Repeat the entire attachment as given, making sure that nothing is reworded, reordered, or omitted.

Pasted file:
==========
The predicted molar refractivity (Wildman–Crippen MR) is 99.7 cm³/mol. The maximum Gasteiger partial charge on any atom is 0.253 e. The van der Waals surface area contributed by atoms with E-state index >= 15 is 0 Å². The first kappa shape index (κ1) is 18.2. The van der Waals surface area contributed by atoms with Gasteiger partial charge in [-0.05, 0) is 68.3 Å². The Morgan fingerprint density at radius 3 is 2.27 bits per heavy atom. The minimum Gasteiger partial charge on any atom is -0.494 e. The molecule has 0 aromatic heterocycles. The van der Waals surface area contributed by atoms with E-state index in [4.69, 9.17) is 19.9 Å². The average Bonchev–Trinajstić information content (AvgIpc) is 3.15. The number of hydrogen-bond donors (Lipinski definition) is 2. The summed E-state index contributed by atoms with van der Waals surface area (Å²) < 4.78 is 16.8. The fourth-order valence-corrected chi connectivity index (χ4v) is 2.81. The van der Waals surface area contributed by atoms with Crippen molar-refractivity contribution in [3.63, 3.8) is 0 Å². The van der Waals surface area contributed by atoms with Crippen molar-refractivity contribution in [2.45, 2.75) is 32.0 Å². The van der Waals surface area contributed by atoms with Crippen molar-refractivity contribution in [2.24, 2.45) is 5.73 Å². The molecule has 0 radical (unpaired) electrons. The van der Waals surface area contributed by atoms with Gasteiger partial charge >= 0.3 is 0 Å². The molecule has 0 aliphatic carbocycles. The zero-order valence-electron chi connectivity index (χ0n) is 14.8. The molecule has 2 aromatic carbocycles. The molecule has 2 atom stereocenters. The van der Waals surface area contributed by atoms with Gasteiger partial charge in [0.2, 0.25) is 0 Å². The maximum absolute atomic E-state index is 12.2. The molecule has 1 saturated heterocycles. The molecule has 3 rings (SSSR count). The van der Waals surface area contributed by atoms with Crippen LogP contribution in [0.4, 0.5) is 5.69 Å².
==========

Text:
The predicted molar refractivity (Wildman–Crippen MR) is 99.7 cm³/mol. The maximum Gasteiger partial charge on any atom is 0.253 e. The van der Waals surface area contributed by atoms with E-state index >= 15 is 0 Å². The first kappa shape index (κ1) is 18.2. The van der Waals surface area contributed by atoms with Gasteiger partial charge in [-0.05, 0) is 68.3 Å². The Morgan fingerprint density at radius 3 is 2.27 bits per heavy atom. The minimum Gasteiger partial charge on any atom is -0.494 e. The molecule has 0 aromatic heterocycles. The van der Waals surface area contributed by atoms with E-state index in [4.69, 9.17) is 19.9 Å². The average Bonchev–Trinajstić information content (AvgIpc) is 3.15. The number of hydrogen-bond donors (Lipinski definition) is 2. The summed E-state index contributed by atoms with van der Waals surface area (Å²) < 4.78 is 16.8. The fourth-order valence-corrected chi connectivity index (χ4v) is 2.81. The van der Waals surface area contributed by atoms with Crippen molar-refractivity contribution in [3.63, 3.8) is 0 Å². The van der Waals surface area contributed by atoms with Crippen molar-refractivity contribution in [2.45, 2.75) is 32.0 Å². The van der Waals surface area contributed by atoms with Crippen molar-refractivity contribution in [2.24, 2.45) is 5.73 Å². The molecule has 0 radical (unpaired) electrons. The van der Waals surface area contributed by atoms with Gasteiger partial charge >= 0.3 is 0 Å². The molecule has 0 aliphatic carbocycles. The zero-order valence-electron chi connectivity index (χ0n) is 14.8. The molecule has 2 aromatic carbocycles. The molecule has 2 atom stereocenters. The van der Waals surface area contributed by atoms with Gasteiger partial charge in [0.2, 0.25) is 0 Å². The maximum absolute atomic E-state index is 12.2. The molecule has 1 saturated heterocycles. The molecule has 3 rings (SSSR count). The van der Waals surface area contributed by atoms with Crippen LogP contribution in [0.4, 0.5) is 5.69 Å².